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Up for a Raise? Use These Five Strategies to Make It Happen

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Getting a raise is, technically, a great and exciting thing, especially when you feel like you’ve earned it. At the same time, it can be very stressful and for many, asking for a raise or having to counter an offer, is related with great anxiety.

 

Regardless of how you feel about it or how stressed it makes you feel, it is something we all have to deal with at some point. And the more prepared you are, the better your opportunities will be.

 

Therefore, we’ve asked the finance experts at BullMarketz.com to collect five tried and tested tips that are crucial to getting the raise you want. So pay close attention and make sure you know what you’re getting yourself into ahead of time.

 

And don’t forget that it’s your right to get a raise, it’s not a privilege. So don’t feel embarrassed or nervous about asking.

 

Timing is Everything

 

The number one rule for getting a raise is timing it correctly.

 

Firstly, make sure you’re actually in a position to ask for a raise. What does your contract say? How have your colleagues handled it? Asking for a raise at the wrong time can hurt you rather than help you.

 

Secondly, make sure to ask at the right time of the day. Avoid times when you now you’re manager is typically stressed, or periods when there is a lot to do at the office. A good tip is to wait until a moment when you’ve recently gotten praise for something you’ve done, or if you notice that your manager is a good mood.

 

Remember, timing is everything and waiting for the right moment can be the difference between getting what you want and deserve or having to settle for less.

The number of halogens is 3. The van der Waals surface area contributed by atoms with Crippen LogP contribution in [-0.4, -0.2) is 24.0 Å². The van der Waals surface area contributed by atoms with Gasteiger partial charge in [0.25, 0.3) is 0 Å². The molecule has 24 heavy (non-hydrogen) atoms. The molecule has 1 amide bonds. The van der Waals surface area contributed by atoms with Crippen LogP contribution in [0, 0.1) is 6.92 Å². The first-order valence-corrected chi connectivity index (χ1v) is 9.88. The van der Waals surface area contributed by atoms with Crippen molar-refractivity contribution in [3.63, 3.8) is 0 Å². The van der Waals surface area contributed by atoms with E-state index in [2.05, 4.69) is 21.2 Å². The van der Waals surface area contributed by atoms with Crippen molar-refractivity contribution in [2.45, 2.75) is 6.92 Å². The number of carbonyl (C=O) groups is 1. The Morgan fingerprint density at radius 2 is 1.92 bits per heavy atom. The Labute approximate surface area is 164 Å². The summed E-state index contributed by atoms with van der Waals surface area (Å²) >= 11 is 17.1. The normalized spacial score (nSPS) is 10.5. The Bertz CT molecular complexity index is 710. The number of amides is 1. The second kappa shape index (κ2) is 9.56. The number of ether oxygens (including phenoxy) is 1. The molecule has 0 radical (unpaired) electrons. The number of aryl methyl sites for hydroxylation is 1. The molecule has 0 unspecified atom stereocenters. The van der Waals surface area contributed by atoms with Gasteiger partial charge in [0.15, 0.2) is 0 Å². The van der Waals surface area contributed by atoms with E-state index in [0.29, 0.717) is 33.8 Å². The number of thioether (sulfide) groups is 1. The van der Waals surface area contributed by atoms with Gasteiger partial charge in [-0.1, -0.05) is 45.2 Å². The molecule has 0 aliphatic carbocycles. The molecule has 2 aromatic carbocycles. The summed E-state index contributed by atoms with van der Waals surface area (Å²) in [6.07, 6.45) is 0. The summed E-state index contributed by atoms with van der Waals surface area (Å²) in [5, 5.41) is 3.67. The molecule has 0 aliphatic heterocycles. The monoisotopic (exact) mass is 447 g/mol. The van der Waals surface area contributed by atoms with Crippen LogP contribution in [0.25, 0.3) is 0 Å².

Don’t Make it About Your Personal Situation – A Raise is a Professional Matter

 

Never make a raise about your personal situation or economy. You have a professional relationship with your manager and even though a good manager should care about their employees outside of work, this is about work.

 

Even if you’re seeking a raise for personal reasons, such as having a baby or wanting to move. You shouldn’t let your boss know that.

 

Instead, focus on the professional side. Why are you asking for a raise and what have you done to earn it? Your goal is to convince your manager that a raise will server the company well, not just you personally.

 

It’s not about needing a raise, it’s about deserving it. More importantly, it’s about making your manager understand that you deserve it.

 

Be Prepared with Numbers and a Plan

 

Never enter a raise discussion without a plan and a solid foundation to stand on. Take the extra time to lay out a solid plan if you have to and don’t rush into it just because you feel like you’ve earned it.

 

The better prepared you are and the more watertight your plan is, the better your chances of getting what you want is. Make sure you have stats and numbers to back your claims up and research what other people at your job and in your profession are paid. 

 

Once again, your job is to convince your boss why you deserve a raise and if you fail to do so, you’ll probably end up empty-handed.

 

Focus on the Future, Not Just the Past

 

While it’s good to emphasize what you’ve done in the past and how you have been contributing to the company’s bigger goals, there is more to a raise than that.

 

Why do you deserve a raise and what are you going to do in the future to deserve the extra money? Getting a raise is a right we all have when we deserve it. However, if a company is going to pay you more, they will expect you to work and contribute more as well. In the end, it’s a give-and-take situation.

 

Because of this, you should include future plans and commitments when approaching your manager about a raise. Make a solid case that giving you more money will be a good investment for the company.

 

Don’t Feel Rushed

 

Lastly, don’t feel rushed about it. Waiting an extra week or two to ensure that you are well prepared is not the end of the world. And as discussed above, the better prepared you are, the better your chances are.

 

Furthermore, in case your manager comes with a counter-offer – and chances are high that he or she will – don’t feel forced to answer right away. It’s better to explain that you need some time and go home and sleep on it. Talk it over with your partner and evaluate your situation.

 

Not until you’re ready to accept or counter once more, should you do so. Now, with that said, there is a time limit to this too and you can wait forever. Our point is that you shouldn’t feel rushed to make a decision.

 

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